Which is to say, not insouciantly, if the method was innovated with a single child in mind, who was that initial student by which everything originated? Was it Mario Montessori? Or, further still, was it a community of learners by which she envisioned her contribution to the future of education? The community that Mario Montessori had helped her to usher in…
Peeling back the layers, ever so carefully, we now turn to Mario Montessori Jr, Mario Montessori’s son and Maria Montessori’s grandson, who describes a memorable childhood-event, which has lasting impressions, even upon us. He writes, rather poetically:
“I remember her peeling potatoes and looking at them with profundity, as if they could reveal some secret of great importance. She continued her task, wondering aloud how man originally discovered the value of the potato plant, outwardly a weed with insignificant little flowers and producing poisonous fruit. What made him look further? By what trick of chance did he discover that its usefulness to him lay not in the part of it that appeared above the surface, but in the part that was hidden in the earth? How did he learn that this part was not poisonous, but edible? Potato plants apparently came from the New World. How had they come to be introduced, adopted, and cultivated throughout Western Europe?”
It’s one thing, of course, to discover the potato. It’s an entirely different story, however, to distribute them across the planet. In many respects, that takes just as much genius. Both, to be sure, are equally important. One cannot achieve the same level of success or sustenance, without the nourishment and expertise of the other. This particular passage offers a wonderful reflection on the nature of how Maria Montessori thought.
Mario Montessori Jr continues: “The way she could talk about things like potatoes brought one immediately to a higher level of thinking and view of reality, while, at the same time, one remained immersed in human life. It was a unique experience; it was connected with a special quality of her personality and a profundity of insight fundamental to her success.”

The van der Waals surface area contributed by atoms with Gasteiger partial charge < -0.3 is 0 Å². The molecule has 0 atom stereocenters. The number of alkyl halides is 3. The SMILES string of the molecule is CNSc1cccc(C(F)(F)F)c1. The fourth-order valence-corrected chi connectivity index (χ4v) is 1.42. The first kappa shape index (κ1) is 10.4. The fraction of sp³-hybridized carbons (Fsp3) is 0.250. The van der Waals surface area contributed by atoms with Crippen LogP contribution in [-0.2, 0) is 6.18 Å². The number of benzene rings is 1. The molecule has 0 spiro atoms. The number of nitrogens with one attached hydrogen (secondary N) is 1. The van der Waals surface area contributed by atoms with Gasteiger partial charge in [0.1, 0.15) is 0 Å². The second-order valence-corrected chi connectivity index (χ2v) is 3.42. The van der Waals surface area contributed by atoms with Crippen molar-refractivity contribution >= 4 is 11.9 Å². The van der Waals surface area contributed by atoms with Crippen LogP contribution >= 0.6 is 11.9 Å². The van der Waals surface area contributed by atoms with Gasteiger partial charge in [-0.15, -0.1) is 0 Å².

Needless to say, this success, and its subsequent international reach and lasting influence, would not have been possible without the guidance, patience, support and love of Mario Montessori. It wasn’t just the love of a son. It was something else too. Namely, a desire to inscribe upon the future, the signature of the child. It was a love, as his daughter, Marilena Henny would later describe as:
“ An all encompassing love which dominated his whole existence. ”
We’ve been thinking a lot about Maria and Mario Montessori. Their relationship, or partnership, was something extraordinary. It sought to bring a new type of learning to cities, as well as countrysides, in an effort to meet the individual, developmental needs, of each and every child. That alone was revolutionary, latent with the potential of deep, meaningful, societal transformation. There was also something else at work, which is apparent in the description of the potato: Montessori attempted to ground the abstract ideals, in a concrete appreciation of the world.
Mario Montessori, who very well may have been the first student of Montessori, would spend the rest of his life committed to this premise: that every child was unique and should be afforded an opportunity to firmly plant their feet in a world otherwise committed to the firmament. The ideal son may have been the ideal student, but he also wanted to spread this idea to children everywhere.
Carrying out this mission, Mario Montessori died in 1982, thirty years after his mother. A constant apprentice, he championed (and, arguably represented) a vision of what learning could become, ever remaining the faithful disciple of his mother and the Montessori method.
Written by:Baan Dek